Sometimes being a nice person doesn’t get you loved. It gets you used. Or does it?

Sometimes being a nice person doesn’t get you loved. It gets you used. Or does it?

We have all felt used over the course of time. It is part of life whether we like it or not.

We extend ourselves to others in ways that we expect will generate appreciation and reciprocity, only to discover that our expectations are unfounded and the other party is not even remotely as appreciative as we might have hoped.

Who is wrong in that situation?

In my life experience, I have to be honest and say that both parties are wrong. 

Let’s start with expectations… Going out of your way to be nice…. What does that even mean? At face value, “going out of your way” means that you are doing something that you would not normally do in the course of a normal schedule or routine. So, by inference, that means we have extended our time on behalf of this effort. Large or small, the effort is the effort… and in our mind, we feel that we have delivered something of value to the other party. In the deliverance of that value, we are expecting an acknowledgment. Our expectation is that upon our having been kind, courteous, considerate, chivalrous or any other adjective of your choosing, we should be rewarded with a minimum of a thank you, and a maximum of anything above and beyond that.

Right there is the fault that lies on our doorstep, not the other party. To do something kind for another person is part of what makes us rich in life. Richness is not constructed of cash or material items, but rather, from the continuous expression of whom we truly are as people. We are not taking our wealth to the afterlife. We are only leaving that feeling that we created in others for them to remember us. My father is 21 years into the afterlife and in an instant I can remember how it would make me feel walking down the street with him prior to starting my work day and chatting about life, love, fears and triumphs. I can hear his words of praise and his words of caution. I can feel him in my inner being with zero effort. He is always just there. And I adore him for that and always will.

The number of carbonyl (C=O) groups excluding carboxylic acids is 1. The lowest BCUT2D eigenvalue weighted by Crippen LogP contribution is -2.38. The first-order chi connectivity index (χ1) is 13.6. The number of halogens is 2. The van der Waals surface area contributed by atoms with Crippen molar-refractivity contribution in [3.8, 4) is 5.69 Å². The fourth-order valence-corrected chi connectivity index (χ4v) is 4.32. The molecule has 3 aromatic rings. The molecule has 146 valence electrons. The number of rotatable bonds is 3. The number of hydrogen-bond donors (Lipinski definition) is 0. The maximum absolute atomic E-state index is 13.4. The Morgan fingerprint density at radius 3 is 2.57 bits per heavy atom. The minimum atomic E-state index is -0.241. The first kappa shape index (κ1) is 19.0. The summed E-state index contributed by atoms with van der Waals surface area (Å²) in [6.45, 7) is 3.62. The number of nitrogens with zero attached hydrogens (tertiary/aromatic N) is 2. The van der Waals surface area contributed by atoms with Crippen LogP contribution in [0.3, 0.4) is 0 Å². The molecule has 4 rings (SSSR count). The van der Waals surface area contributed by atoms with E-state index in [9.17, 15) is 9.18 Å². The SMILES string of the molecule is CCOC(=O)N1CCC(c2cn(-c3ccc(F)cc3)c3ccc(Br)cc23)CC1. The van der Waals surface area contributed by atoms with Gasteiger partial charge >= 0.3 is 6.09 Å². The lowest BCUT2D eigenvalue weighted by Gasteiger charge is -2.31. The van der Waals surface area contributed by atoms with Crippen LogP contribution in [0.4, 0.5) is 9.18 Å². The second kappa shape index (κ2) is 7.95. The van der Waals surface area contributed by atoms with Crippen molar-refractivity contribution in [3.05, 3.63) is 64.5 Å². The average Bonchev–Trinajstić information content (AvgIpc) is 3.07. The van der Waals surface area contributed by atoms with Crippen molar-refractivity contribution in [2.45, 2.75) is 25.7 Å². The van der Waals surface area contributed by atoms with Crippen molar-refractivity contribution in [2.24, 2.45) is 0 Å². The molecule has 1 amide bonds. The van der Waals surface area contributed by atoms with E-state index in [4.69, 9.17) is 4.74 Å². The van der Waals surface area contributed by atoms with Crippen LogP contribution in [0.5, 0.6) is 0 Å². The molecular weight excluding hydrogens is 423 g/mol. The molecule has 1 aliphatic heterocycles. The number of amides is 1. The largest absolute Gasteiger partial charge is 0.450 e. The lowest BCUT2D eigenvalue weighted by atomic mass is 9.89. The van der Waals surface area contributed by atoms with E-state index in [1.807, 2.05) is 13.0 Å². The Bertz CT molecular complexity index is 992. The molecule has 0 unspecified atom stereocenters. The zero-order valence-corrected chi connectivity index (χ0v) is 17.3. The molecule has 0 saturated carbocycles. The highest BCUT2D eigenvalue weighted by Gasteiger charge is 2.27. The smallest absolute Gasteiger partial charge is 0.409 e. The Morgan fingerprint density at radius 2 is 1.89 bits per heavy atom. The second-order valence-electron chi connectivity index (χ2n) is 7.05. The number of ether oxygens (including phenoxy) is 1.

So to be a nice person and to extend ourselves to others is a personal gain. It has zero to do with their acknowledgement or appreciation. Take the model where you donate to a reputable cause to help improve the lives of an endangered specie, like an elephant subject to ivory poachers, so that they may continue to thrive. Those elephants whose tusks you are saving, and by inference, their lives, will never respond to you. You will only have that feeling in your heart that you are who you are and that they are having a better go of it because of your contribution.  So why then does it matter so much if a kindness extended to another human being is not reciprocated with warmth, gratitude and appreciation?

The answer, my friend, is because you are accustomed to that response. It makes you feel good. So if you go the extra distance to be supportive of another, just because they are proximal to you or able to communicate with you from wherever on Earth they happen to be, you are attaching a need for their response to validate your kindness. The elephant did not respond and you are ok with that. So when a person does not respond, we feel cheated and by extension, used.

This is not to say that other people will not use you. For certain they will. It is human nature. But the two are not inextricably intertwined. If you are kind and you are generous of monetary, emotional or other kindnesses, that makes you a special human being. Their reaction to your kindness is truly immaterial. Their reaction does not make you any better of a person, nor should it. A kindness should be extended because it is the right thing to do.